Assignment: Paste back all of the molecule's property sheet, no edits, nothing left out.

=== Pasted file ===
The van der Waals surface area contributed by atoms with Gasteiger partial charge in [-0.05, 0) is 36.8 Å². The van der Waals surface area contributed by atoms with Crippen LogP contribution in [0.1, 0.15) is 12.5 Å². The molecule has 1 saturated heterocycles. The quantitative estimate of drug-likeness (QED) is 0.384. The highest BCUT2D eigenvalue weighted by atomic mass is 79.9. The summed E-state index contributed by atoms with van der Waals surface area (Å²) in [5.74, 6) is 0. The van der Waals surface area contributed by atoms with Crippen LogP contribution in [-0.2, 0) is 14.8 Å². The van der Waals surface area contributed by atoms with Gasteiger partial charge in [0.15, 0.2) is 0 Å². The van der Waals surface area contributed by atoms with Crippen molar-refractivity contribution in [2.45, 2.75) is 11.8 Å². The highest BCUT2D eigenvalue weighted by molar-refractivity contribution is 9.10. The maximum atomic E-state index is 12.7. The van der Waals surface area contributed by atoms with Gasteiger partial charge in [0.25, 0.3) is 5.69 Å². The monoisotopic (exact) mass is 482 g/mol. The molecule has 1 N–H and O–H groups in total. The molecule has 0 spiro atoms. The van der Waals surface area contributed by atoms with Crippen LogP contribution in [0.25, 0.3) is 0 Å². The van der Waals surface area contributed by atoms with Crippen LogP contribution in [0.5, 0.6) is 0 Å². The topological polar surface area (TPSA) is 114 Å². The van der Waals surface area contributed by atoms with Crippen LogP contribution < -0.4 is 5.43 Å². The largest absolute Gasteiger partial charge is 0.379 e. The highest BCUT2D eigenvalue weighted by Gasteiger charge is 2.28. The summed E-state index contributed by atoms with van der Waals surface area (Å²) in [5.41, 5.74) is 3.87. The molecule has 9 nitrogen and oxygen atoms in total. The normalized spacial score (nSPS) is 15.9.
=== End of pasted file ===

The van der Waals surface area contributed by atoms with Gasteiger partial charge in [-0.05, 0) is 36.8 Å². The van der Waals surface area contributed by atoms with Crippen LogP contribution in [0.1, 0.15) is 12.5 Å². The molecule has 1 saturated heterocycles. The quantitative estimate of drug-likeness (QED) is 0.384. The highest BCUT2D eigenvalue weighted by atomic mass is 79.9. The summed E-state index contributed by atoms with van der Waals surface area (Å²) in [5.74, 6) is 0. The van der Waals surface area contributed by atoms with Crippen LogP contribution in [-0.2, 0) is 14.8 Å². The van der Waals surface area contributed by atoms with Gasteiger partial charge in [0.15, 0.2) is 0 Å². The van der Waals surface area contributed by atoms with Crippen molar-refractivity contribution in [2.45, 2.75) is 11.8 Å². The highest BCUT2D eigenvalue weighted by molar-refractivity contribution is 9.10. The maximum atomic E-state index is 12.7. The van der Waals surface area contributed by atoms with Gasteiger partial charge in [0.25, 0.3) is 5.69 Å². The monoisotopic (exact) mass is 482 g/mol. The molecule has 1 N–H and O–H groups in total. The molecule has 0 spiro atoms. The van der Waals surface area contributed by atoms with Crippen LogP contribution in [0.25, 0.3) is 0 Å². The van der Waals surface area contributed by atoms with Crippen LogP contribution in [0.5, 0.6) is 0 Å². The topological polar surface area (TPSA) is 114 Å². The van der Waals surface area contributed by atoms with Crippen LogP contribution < -0.4 is 5.43 Å². The largest absolute Gasteiger partial charge is 0.379 e. The highest BCUT2D eigenvalue weighted by Gasteiger charge is 2.28. The summed E-state index contributed by atoms with van der Waals surface area (Å²) in [5.41, 5.74) is 3.87. The molecule has 9 nitrogen and oxygen atoms in total. The normalized spacial score (nSPS) is 15.9.